A late addition in the Jean Rollin collection, Dracula's Fiancée has everything you might expect from the master of surreal horror, and so much more! Mad, chain-smoking nuns, raging dwarf-jesters, vampires, she-wolves, baby-eating Ogresses and wizards galore, as a professor and his young assistant on the hunt for Count Dracula's remains are thrown into a surreal parallel universe.
La fiancée de Dracula/Fiancee of Dracula (2002)
- Dracula's Fiancee review by NP
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This is a film widely regarded as a return to form for French director Jean Rollin and was released in 2002, 34 years after his debut. And it really is – everything is here; scantily clad young actresses enduring freezing looking, exotic locations, a finale set on a beach, a meandering storyline (which, on this occasion, takes in a Van Helsing subsititute, a circus dwarf, comedy nuns and even a cameo from Rollin veteran, my lovely Catherine Castel. Castel’s appearance is so brief, I’m not entirely sure who she plays, but it seems likely she is the unnamed female who is released from a coffin to play a mournful violin as a tribute to the arrival of Dracula’s titular fiancée) and plenty of blood. There’s even a nod to his earlier Shiver of the Vampires in that an old grandfather clock is used for transportation and resting for the vampire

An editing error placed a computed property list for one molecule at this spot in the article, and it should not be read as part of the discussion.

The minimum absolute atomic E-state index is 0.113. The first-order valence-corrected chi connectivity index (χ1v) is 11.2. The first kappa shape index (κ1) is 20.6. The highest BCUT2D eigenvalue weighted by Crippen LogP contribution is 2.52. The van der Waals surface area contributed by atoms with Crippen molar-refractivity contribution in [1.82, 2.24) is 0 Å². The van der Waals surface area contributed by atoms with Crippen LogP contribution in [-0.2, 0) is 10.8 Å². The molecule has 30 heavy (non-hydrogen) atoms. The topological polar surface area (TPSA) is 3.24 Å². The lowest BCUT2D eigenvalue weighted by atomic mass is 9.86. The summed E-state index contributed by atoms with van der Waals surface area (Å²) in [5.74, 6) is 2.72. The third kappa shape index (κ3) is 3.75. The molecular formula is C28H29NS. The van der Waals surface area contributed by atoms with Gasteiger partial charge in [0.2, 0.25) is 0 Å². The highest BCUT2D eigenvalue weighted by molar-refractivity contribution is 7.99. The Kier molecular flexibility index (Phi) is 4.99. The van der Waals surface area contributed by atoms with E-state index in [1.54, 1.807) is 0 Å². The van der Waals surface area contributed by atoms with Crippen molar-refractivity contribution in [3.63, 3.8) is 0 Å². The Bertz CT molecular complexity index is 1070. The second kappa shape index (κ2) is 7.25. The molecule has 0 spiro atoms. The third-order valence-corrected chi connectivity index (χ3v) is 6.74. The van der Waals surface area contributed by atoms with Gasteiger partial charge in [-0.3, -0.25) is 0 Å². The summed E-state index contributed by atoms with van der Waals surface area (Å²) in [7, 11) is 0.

The dreamlike quality of story-telling is still very much in evidence here, and as such, a coherent storyline is almost an irrelevance. It seems mad killer nuns are grooming a young lady called Isabelle to be Dracula’s bride, which seems fair enough. When he finally appears after being whispered about in hushed tones, Dracula is a disappointment – just a pleasant looking gent in a cape who pales into insignificance alongside the sensuous, snake-like ethereality of his former, red-haired, white-faced partner.
I thoroughly enjoyed this film, it is a relief to see Rollin’s imagination and skill for creating illusory weirdness so prevalent in his later life. The music, so important for setting a scene, is very effective here also.
The whole film is delightful, mad and macabre, possibly Rollin’s most joyful yet. There is a happy ending too, of sorts – it’s very surreal, but gives the proceedings a memorable closure.